Ministerial Meanderings

God centered theology in a man centered world.

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Location: Springfield, Missouri, United States

I was born in Washington D.C. and raised in Laurel, Maryland. I served in the United States Air Force for 20 years then retired. Then God led me to become a pastor. I was converted to Christ in the summer of 1966. I enjoy the company of my wife, children and grandchildren. I live with my three cats Hobbs, Taz, and Chloe.

Friday, January 12, 2007

Real Total Depravity

Some years after the death of John Calvin, in Holland, the followers of a Calvinistic theologian named Jacob Arminius presented a document to the state church asking for certain points of doctrine to be reviewed and replaced. This document was known as the remonstrance, and those who presented it were known as the Remonstrants. The document was centered around the writings of Arminius, especially his belief that the work of the Holy Spirit in a person could be effectually resisted by the exercise of the person's free will choices. The document argued for 5 doctrines that the Remonstrants felt needed to be changed in the state church's official doctrinal statement.

The Church of Holland called together a synod, a meeting of church leaders and theologians. After the careful study and debate, the Church issued a document called the Canons of Dort. It was called that because the synod met in the city of Dortrecht in Holland. There were 5 canons, each one addressing one of the 5 points of the Remonstrance. Today, we remember these 5 canons by the acrostic TULIP. This is an English acrostic with each letter standing for the main thought of each of the canons. Since the Dutch Church affirmed the Protestant theology articulated by John Calvin in his book The Institutes of the Christian Religion, this acrostic has come to be called the 5 points of Calvinism. But Calvin himself had long before gone to be with his savior before the 5 points were ever formulated.

The "T" stands for total depravity. It is a teaching that the fall of Adam in the Garden of Eden affected all the parts of the human being. Our minds, our bodies, our wills, our emotions, every part of us was touched by the fall. Hence, it is "total." It is depraved in the sense that the fall sets us against God. We are sinners by nature. We do not become sinners by sinning. We sin because we are sinners.

But I fear that today, the Christian church has come to trivialize total depravity in our handling of it. In my paragraph above, I say "... the fall ... affected all the parts of the human being." It is easy to say and one misses the massiveness of the idea behind it. But in our modern discussions of total depravity, that is what we do. We reduce it to a few words and fail to impart to our hearers the massive break between us and God that is taught in the doctrine of total depravity.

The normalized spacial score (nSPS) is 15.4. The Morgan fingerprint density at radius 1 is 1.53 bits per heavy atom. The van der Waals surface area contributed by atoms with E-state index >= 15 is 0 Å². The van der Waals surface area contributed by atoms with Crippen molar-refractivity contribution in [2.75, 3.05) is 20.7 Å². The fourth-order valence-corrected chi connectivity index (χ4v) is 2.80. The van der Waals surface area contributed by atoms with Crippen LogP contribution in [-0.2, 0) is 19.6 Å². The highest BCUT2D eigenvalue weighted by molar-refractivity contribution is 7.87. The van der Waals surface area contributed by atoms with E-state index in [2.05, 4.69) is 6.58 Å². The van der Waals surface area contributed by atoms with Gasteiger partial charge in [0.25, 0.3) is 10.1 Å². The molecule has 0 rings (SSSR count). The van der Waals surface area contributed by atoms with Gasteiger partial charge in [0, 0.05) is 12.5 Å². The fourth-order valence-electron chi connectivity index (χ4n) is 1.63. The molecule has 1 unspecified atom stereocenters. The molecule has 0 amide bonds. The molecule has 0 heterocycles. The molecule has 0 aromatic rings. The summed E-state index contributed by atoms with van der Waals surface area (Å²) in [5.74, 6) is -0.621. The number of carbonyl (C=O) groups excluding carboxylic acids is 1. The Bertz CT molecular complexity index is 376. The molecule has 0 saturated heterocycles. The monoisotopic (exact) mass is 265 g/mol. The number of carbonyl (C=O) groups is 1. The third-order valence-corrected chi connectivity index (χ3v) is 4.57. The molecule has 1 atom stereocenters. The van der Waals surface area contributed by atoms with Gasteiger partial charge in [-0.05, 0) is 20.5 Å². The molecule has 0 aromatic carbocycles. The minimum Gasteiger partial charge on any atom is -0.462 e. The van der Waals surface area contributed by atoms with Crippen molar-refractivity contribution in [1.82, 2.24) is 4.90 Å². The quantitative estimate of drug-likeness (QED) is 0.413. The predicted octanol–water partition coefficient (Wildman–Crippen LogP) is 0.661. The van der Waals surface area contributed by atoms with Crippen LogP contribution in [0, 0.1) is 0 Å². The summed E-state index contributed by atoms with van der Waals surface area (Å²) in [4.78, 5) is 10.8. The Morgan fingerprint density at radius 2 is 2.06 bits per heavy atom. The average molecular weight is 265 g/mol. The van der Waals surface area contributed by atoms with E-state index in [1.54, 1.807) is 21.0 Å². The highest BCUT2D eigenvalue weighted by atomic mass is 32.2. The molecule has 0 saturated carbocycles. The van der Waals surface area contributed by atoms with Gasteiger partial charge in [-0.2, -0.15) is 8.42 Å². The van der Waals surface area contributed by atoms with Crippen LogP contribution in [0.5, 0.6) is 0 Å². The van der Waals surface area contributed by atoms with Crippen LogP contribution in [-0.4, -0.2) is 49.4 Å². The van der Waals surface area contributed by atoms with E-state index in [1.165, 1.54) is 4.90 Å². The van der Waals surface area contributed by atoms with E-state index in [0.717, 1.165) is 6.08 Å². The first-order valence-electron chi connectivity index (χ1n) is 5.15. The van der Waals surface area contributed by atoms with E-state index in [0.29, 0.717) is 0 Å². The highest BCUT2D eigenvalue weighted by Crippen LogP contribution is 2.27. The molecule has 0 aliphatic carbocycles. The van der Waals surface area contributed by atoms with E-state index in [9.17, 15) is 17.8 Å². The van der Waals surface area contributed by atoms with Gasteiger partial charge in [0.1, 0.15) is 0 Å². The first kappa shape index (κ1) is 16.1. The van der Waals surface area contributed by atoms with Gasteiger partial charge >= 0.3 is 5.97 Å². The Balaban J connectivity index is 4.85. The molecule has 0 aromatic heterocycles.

This was brought home to me a few years ago when I was teaching a study on prayer in our church. The author of the study asked if you had ever felt a desire to pray, almost like an inner compulsion, but instead of following through, you went and did something else. I could identify with that. Well, he said that the flesh does not want to do anything holy or pleasing to God and therefore, that desire to pray had to be given to us by the Holy Spirit. It was there and then that an understanding of total depravity came to me. In our flesh we are at enmity to God. There is nothing good in our flesh. We don't want to pray, or read our Bibles, or go to church, or witness, or do any holy thing. If left to ourselves, we would not ever do any of those things. That is why the biblical writers often exhort us to stay close to God and to depend on Him for every good thing. Everything around us and even in our lives, can be used to pull us away from God if we do not cultivate a close, intimate, personal, loving relationship with our heavenly Father. And a humble, loving, obedient walk with God is the only way to live it out.

We are sinners by nature. We can corrupt any thing, even holy things. We are idol worshippers by nature. Therefore, recognizing this, it is all the more important to stay close to the Living God and to stay humble, open and loving to His leading. Total depravity tells us how bad we are compared to God. But far from driving us to despair and hopelessness, it drives us to the foot of the cross where we find a savior who is mighty to save. We do not come to Jesus claiming some sort of right to be saved, but as humble beggars, seeking mercy, we come. As the old hymn says so well "Nothing in my hands I bring, but only to thy cross I cling." Jesus did not come to save the righteous, but he came for sinners. Total depravity tells us what great sinners we are. Great sinners need a great savior. And we find him in Jesus Christ the Righteous. In the end, understanding total depravity brings us to our need for Christ. Honestly, all our doctrines ought to lead us to Christ. Wouldn't you agree?

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